Due to ongoing COVID-19-related challenges, Cambodia’s Ministry of Health has recommended some basic OTC medicines such as Bromhexine and Cetirizine be used for treating COVID-19 patients at home. This is helping to drive growth in several OTC categories.
In 2022, Cambodia continues to see a decrease in the daily infection rates of COVID-19, which reflects the country’s strong herd immunity due to the successful vaccination rates. This has therefore led to the easing of more restrictions such as travel restrictions, socialising, and face masks.
Traditional medicine is widely used in Cambodia, with the country being home to several traditional medicine systems including indigenous Khmer medicine and imported systems such as traditional Chinese medicine and Indian Ayurveda. Workers using traditional indigenous medicine are known as Kru Khmer (Khmer teachers), with many specialising in areas such as bone-setting or herbalism.
In Cambodia UNICEF, the World Food Programme, and the Asian Development Bank have conducted regular COVID-19 socioeconomic surveys throughout the pandemic to monitor its impact on vulnerable households. The results of such surveys confirm that Cambodian households with children were more likely to lose income than households without children.
Chemists/pharmacies and drugstores/parapharmacies remain the most significant distribution channels for OTC, due to offering the widest range and also attracting many by offering advice. Unregistered chemists/pharmacies and drugstores/parapharmacies are a significant problem in the country, with some estimates stating these outlets outnumber those registered with the Department of Drugs and Food (DDF).
The regulation of pharmaceuticals is controlled by the Management of Pharmaceuticals Act (MPA), which was enacted in 1996 and strengthened by an amendment in 2007. This legislation aims to ensure that medicines distributed in the country are safe, genuine and effective.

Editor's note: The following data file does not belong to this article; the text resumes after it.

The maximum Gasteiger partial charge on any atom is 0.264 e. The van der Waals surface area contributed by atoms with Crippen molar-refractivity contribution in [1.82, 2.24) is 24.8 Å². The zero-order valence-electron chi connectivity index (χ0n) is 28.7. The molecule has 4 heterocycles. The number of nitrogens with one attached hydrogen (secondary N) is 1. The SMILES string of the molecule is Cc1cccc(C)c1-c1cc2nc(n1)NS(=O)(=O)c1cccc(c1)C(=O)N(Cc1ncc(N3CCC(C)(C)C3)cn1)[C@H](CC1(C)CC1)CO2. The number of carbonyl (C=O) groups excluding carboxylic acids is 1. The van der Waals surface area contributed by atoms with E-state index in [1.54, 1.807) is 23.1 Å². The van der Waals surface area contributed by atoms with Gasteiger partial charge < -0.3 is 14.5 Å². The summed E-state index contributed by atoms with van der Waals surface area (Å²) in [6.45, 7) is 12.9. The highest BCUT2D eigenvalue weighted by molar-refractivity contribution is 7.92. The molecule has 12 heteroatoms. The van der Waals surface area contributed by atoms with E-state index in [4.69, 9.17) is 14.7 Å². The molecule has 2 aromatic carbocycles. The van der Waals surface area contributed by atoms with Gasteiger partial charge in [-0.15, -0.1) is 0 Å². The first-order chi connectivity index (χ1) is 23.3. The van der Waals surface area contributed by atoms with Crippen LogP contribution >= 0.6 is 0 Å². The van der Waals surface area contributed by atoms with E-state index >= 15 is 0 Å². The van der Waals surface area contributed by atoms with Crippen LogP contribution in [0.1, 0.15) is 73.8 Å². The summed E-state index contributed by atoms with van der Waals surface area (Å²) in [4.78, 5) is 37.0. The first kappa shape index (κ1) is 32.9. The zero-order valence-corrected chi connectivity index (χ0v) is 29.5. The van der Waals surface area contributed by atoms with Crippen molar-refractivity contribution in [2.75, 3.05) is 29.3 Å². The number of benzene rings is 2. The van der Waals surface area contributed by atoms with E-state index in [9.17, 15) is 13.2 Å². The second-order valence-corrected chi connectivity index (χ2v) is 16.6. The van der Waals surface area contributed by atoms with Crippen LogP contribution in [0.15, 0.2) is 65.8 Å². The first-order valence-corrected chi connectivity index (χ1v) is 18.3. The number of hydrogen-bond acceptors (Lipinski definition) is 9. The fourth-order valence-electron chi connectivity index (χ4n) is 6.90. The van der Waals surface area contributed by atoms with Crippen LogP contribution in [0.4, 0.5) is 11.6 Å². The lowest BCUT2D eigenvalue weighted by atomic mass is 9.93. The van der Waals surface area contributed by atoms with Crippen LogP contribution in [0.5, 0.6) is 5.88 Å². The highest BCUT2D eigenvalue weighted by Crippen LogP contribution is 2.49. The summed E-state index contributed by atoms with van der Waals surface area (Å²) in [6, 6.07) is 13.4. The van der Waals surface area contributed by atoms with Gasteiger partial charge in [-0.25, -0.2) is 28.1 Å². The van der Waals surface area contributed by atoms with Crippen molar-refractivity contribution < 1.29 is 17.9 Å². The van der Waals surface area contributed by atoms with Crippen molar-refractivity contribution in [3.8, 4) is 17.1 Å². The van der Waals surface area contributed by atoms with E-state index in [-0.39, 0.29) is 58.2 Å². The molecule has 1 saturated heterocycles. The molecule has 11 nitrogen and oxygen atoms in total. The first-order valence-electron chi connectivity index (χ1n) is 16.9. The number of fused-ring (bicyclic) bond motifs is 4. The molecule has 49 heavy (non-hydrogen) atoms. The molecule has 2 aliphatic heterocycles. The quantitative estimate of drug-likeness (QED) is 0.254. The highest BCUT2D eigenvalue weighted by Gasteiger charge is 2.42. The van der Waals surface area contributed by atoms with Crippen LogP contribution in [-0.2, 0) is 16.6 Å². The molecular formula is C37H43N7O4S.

Vitamins and dietary supplements are regulated in the same manner as OTC products in Cambodia and products should be registered with the DDF. However, as with OTC, a lengthy and complicated registration process results in many unregistered products being available in the country.
Online sales are expected to become more popular over the forecast period thanks to the convenience it affords. This should be supported by improving infrastructure and further expansion in the number of delivery services.
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Understand the latest market trends and future growth opportunities for the Consumer Health industry in Cambodia with research from Euromonitor International's team of in-country analysts – experts by industry and geographic specialisation.
Key trends are clearly and succinctly summarised alongside the most current research data available. Understand and assess competitive threats and plan corporate strategy with our qualitative analysis, insight and confident growth projections.
Data and analysis in this report provides further detailed coverage dedicated to the following key categories, where applicable:
If you're in the Consumer Health industry in Cambodia, our research will help you to make informed, intelligent decisions; to recognise and profit from opportunity, or to offer resilience amidst market uncertainty.
It is the aggregation of OTC, Vitamins and Dietary Supplements (VDS), Sports Nutrition, and Weight Management and WellbeingSee All of Our Definitions
This report originates from Passport, our Consumer Health research and analysis database.
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